A team of British scientists is working on growing body parts including noses, ears and blood vessels in the lab.
Professor Alexander Seifalian and his team at the Royal Free Hospital say they are close to implanting body parts into patients grown from stem cells.
"It's like making a cake," Seifalian told the AP while posing with some of his synthetic body parts (pictured). "We just use a different kind of oven."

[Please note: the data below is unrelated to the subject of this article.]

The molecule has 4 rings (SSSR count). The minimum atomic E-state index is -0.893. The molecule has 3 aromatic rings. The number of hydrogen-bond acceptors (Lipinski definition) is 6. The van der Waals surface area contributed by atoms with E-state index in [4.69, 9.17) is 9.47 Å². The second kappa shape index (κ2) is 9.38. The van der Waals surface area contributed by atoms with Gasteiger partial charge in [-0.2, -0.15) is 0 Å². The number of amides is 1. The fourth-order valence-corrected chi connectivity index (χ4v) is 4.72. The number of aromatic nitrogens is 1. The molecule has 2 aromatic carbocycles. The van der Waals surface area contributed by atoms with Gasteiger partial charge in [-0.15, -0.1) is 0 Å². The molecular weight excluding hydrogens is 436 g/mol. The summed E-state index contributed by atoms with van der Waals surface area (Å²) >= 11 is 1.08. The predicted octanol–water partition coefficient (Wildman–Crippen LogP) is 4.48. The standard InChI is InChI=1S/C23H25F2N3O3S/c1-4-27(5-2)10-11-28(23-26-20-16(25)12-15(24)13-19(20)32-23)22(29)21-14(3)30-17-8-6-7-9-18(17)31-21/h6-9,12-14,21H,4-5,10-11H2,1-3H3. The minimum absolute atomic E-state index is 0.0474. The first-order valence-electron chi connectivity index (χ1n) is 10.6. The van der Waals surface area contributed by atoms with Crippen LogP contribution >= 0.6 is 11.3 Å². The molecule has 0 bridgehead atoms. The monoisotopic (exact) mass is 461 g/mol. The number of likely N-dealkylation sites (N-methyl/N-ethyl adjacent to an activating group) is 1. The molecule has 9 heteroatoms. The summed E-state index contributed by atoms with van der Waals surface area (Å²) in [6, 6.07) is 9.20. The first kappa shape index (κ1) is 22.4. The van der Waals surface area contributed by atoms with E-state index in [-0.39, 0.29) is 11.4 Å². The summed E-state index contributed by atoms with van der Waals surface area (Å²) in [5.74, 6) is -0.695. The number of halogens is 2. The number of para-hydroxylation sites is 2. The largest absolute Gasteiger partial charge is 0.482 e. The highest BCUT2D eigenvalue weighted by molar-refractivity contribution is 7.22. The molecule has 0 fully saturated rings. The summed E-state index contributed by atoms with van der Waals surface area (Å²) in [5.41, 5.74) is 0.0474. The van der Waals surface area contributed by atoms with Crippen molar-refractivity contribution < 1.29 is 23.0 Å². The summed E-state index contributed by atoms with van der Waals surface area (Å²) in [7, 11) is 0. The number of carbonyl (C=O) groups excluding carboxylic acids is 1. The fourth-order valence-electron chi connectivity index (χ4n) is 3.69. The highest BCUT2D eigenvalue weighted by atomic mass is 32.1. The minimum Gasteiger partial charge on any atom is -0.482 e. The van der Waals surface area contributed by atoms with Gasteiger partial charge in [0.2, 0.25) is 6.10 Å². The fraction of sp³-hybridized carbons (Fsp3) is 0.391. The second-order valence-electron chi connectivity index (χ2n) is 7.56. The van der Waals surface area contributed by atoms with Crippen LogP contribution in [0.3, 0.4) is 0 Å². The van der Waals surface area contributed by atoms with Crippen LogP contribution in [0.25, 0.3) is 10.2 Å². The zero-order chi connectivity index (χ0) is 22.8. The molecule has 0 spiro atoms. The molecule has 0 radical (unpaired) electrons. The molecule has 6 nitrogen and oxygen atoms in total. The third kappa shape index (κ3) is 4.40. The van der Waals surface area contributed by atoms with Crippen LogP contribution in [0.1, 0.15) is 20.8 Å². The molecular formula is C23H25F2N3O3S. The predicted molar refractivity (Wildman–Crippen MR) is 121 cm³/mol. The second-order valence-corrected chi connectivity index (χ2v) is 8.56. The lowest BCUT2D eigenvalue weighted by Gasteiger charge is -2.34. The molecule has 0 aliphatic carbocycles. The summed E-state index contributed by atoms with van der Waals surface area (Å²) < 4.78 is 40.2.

Above: Professor Alexander Seifalian poses for photographs with a synthetic polymer nose
The British lab has so far implanted patients with parts including tear ducts, blood vessels and windpipes.
They have also made a nose out of polymer, covered in a salt-sugar solution and covered with stem cells grown around the scaffold, for a man who lost his own nose to cancer.
The nose is now being grown on the man's arm before - hopefully - being removed and sewn onto his face.
Seifalian's team is among several teams around the world working on similar efforts to revolutionise transplant medicine.
Above: Professor Alexander Seifalian speaks next to an automated dip coating machine with a synthetic mould of a windpipe inside at his research facility